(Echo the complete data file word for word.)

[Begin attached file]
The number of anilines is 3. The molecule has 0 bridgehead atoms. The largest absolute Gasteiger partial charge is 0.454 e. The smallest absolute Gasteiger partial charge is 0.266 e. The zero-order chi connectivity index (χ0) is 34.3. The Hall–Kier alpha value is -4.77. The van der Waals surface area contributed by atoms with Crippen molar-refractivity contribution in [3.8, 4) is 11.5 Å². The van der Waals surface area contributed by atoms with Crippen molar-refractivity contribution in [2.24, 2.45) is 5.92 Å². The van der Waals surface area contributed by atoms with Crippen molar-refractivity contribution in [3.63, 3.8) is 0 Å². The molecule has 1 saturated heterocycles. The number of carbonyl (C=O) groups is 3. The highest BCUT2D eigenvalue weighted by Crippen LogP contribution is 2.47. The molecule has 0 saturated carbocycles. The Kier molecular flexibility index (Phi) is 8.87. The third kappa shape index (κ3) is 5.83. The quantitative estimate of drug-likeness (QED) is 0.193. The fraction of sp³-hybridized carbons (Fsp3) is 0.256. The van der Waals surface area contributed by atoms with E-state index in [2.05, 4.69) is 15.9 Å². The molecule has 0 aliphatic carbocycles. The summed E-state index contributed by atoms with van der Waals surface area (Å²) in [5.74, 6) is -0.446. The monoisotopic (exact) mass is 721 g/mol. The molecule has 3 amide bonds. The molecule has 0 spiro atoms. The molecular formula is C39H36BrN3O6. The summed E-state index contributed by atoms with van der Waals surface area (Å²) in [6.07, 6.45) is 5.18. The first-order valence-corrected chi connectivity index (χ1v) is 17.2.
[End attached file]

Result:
The number of anilines is 3. The molecule has 0 bridgehead atoms. The largest absolute Gasteiger partial charge is 0.454 e. The smallest absolute Gasteiger partial charge is 0.266 e. The zero-order chi connectivity index (χ0) is 34.3. The Hall–Kier alpha value is -4.77. The van der Waals surface area contributed by atoms with Crippen molar-refractivity contribution in [3.8, 4) is 11.5 Å². The van der Waals surface area contributed by atoms with Crippen molar-refractivity contribution in [2.24, 2.45) is 5.92 Å². The van der Waals surface area contributed by atoms with Crippen molar-refractivity contribution in [3.63, 3.8) is 0 Å². The molecule has 1 saturated heterocycles. The number of carbonyl (C=O) groups is 3. The highest BCUT2D eigenvalue weighted by Crippen LogP contribution is 2.47. The molecule has 0 saturated carbocycles. The Kier molecular flexibility index (Phi) is 8.87. The third kappa shape index (κ3) is 5.83. The quantitative estimate of drug-likeness (QED) is 0.193. The fraction of sp³-hybridized carbons (Fsp3) is 0.256. The van der Waals surface area contributed by atoms with E-state index in [2.05, 4.69) is 15.9 Å². The molecule has 0 aliphatic carbocycles. The summed E-state index contributed by atoms with van der Waals surface area (Å²) in [5.74, 6) is -0.446. The monoisotopic (exact) mass is 721 g/mol. The molecule has 3 amide bonds. The molecule has 0 spiro atoms. The molecular formula is C39H36BrN3O6. The summed E-state index contributed by atoms with van der Waals surface area (Å²) in [6.07, 6.45) is 5.18. The first-order valence-corrected chi connectivity index (χ1v) is 17.2.